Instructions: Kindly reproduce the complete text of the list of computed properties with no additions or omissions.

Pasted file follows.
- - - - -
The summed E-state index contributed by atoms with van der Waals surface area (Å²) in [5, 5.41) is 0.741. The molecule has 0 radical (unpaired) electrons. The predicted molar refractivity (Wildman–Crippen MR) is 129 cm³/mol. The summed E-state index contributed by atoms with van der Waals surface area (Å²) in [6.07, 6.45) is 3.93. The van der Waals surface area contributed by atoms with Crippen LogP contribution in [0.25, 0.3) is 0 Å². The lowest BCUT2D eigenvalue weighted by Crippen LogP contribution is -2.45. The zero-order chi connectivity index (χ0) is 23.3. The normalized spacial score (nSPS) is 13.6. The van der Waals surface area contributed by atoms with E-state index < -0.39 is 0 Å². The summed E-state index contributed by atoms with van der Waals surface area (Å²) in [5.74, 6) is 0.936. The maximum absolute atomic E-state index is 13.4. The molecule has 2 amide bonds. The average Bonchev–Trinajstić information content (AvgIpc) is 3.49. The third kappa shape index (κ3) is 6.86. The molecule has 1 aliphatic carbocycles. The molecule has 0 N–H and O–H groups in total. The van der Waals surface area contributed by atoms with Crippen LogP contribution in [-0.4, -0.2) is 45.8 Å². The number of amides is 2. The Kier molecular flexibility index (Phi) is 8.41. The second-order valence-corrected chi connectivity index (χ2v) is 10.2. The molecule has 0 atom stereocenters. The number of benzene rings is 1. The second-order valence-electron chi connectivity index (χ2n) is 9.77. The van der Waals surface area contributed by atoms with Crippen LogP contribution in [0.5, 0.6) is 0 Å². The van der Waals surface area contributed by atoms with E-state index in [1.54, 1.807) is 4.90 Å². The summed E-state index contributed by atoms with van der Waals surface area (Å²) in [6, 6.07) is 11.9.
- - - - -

The summed E-state index contributed by atoms with van der Waals surface area (Å²) in [5, 5.41) is 0.741. The molecule has 0 radical (unpaired) electrons. The predicted molar refractivity (Wildman–Crippen MR) is 129 cm³/mol. The summed E-state index contributed by atoms with van der Waals surface area (Å²) in [6.07, 6.45) is 3.93. The van der Waals surface area contributed by atoms with Crippen LogP contribution in [0.25, 0.3) is 0 Å². The lowest BCUT2D eigenvalue weighted by Crippen LogP contribution is -2.45. The zero-order chi connectivity index (χ0) is 23.3. The normalized spacial score (nSPS) is 13.6. The van der Waals surface area contributed by atoms with E-state index < -0.39 is 0 Å². The summed E-state index contributed by atoms with van der Waals surface area (Å²) in [5.74, 6) is 0.936. The maximum absolute atomic E-state index is 13.4. The molecule has 2 amide bonds. The average Bonchev–Trinajstić information content (AvgIpc) is 3.49. The third kappa shape index (κ3) is 6.86. The molecule has 1 aliphatic carbocycles. The molecule has 0 N–H and O–H groups in total. The van der Waals surface area contributed by atoms with Crippen LogP contribution in [-0.4, -0.2) is 45.8 Å². The number of amides is 2. The Kier molecular flexibility index (Phi) is 8.41. The second-order valence-corrected chi connectivity index (χ2v) is 10.2. The molecule has 0 atom stereocenters. The number of benzene rings is 1. The second-order valence-electron chi connectivity index (χ2n) is 9.77. The van der Waals surface area contributed by atoms with Crippen LogP contribution in [0.5, 0.6) is 0 Å². The van der Waals surface area contributed by atoms with E-state index in [1.54, 1.807) is 4.90 Å². The summed E-state index contributed by atoms with van der Waals surface area (Å²) in [6, 6.07) is 11.9.